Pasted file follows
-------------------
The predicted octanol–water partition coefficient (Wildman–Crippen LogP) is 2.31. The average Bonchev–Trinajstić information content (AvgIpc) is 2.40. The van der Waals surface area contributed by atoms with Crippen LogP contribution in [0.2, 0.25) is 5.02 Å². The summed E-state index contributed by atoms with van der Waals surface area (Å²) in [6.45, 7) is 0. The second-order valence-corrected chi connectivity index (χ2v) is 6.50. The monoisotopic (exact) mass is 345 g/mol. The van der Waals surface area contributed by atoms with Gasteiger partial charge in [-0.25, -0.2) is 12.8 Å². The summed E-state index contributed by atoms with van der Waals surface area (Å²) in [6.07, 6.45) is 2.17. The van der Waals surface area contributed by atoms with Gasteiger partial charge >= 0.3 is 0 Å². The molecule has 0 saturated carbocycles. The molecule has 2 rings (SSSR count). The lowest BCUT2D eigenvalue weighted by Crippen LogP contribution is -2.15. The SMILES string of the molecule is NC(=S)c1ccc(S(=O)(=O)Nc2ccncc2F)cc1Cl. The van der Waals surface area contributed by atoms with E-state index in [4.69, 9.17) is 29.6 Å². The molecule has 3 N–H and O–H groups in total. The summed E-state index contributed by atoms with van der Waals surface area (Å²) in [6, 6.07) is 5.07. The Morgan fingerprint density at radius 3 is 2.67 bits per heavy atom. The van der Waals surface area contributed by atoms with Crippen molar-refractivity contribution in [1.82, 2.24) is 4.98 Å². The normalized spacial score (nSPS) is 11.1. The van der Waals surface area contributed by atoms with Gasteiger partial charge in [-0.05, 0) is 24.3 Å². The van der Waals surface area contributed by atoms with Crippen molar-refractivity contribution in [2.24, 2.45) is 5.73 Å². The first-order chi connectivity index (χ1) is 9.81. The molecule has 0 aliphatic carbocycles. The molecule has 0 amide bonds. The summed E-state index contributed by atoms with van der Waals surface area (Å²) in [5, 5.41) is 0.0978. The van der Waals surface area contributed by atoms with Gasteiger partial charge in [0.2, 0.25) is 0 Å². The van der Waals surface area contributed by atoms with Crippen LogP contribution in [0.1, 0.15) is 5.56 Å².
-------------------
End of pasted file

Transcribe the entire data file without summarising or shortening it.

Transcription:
The predicted octanol–water partition coefficient (Wildman–Crippen LogP) is 2.31. The average Bonchev–Trinajstić information content (AvgIpc) is 2.40. The van der Waals surface area contributed by atoms with Crippen LogP contribution in [0.2, 0.25) is 5.02 Å². The summed E-state index contributed by atoms with van der Waals surface area (Å²) in [6.45, 7) is 0. The second-order valence-corrected chi connectivity index (χ2v) is 6.50. The monoisotopic (exact) mass is 345 g/mol. The van der Waals surface area contributed by atoms with Gasteiger partial charge in [-0.25, -0.2) is 12.8 Å². The summed E-state index contributed by atoms with van der Waals surface area (Å²) in [6.07, 6.45) is 2.17. The van der Waals surface area contributed by atoms with Gasteiger partial charge >= 0.3 is 0 Å². The molecule has 0 saturated carbocycles. The molecule has 2 rings (SSSR count). The lowest BCUT2D eigenvalue weighted by Crippen LogP contribution is -2.15. The SMILES string of the molecule is NC(=S)c1ccc(S(=O)(=O)Nc2ccncc2F)cc1Cl. The van der Waals surface area contributed by atoms with E-state index in [4.69, 9.17) is 29.6 Å². The molecule has 3 N–H and O–H groups in total. The summed E-state index contributed by atoms with van der Waals surface area (Å²) in [6, 6.07) is 5.07. The Morgan fingerprint density at radius 3 is 2.67 bits per heavy atom. The van der Waals surface area contributed by atoms with Crippen molar-refractivity contribution in [1.82, 2.24) is 4.98 Å². The normalized spacial score (nSPS) is 11.1. The van der Waals surface area contributed by atoms with Gasteiger partial charge in [-0.05, 0) is 24.3 Å². The van der Waals surface area contributed by atoms with Crippen molar-refractivity contribution in [2.24, 2.45) is 5.73 Å². The first-order chi connectivity index (χ1) is 9.81. The molecule has 0 aliphatic carbocycles. The molecule has 0 amide bonds. The summed E-state index contributed by atoms with van der Waals surface area (Å²) in [5, 5.41) is 0.0978. The van der Waals surface area contributed by atoms with Gasteiger partial charge in [0.2, 0.25) is 0 Å². The van der Waals surface area contributed by atoms with Crippen LogP contribution in [0.1, 0.15) is 5.56 Å².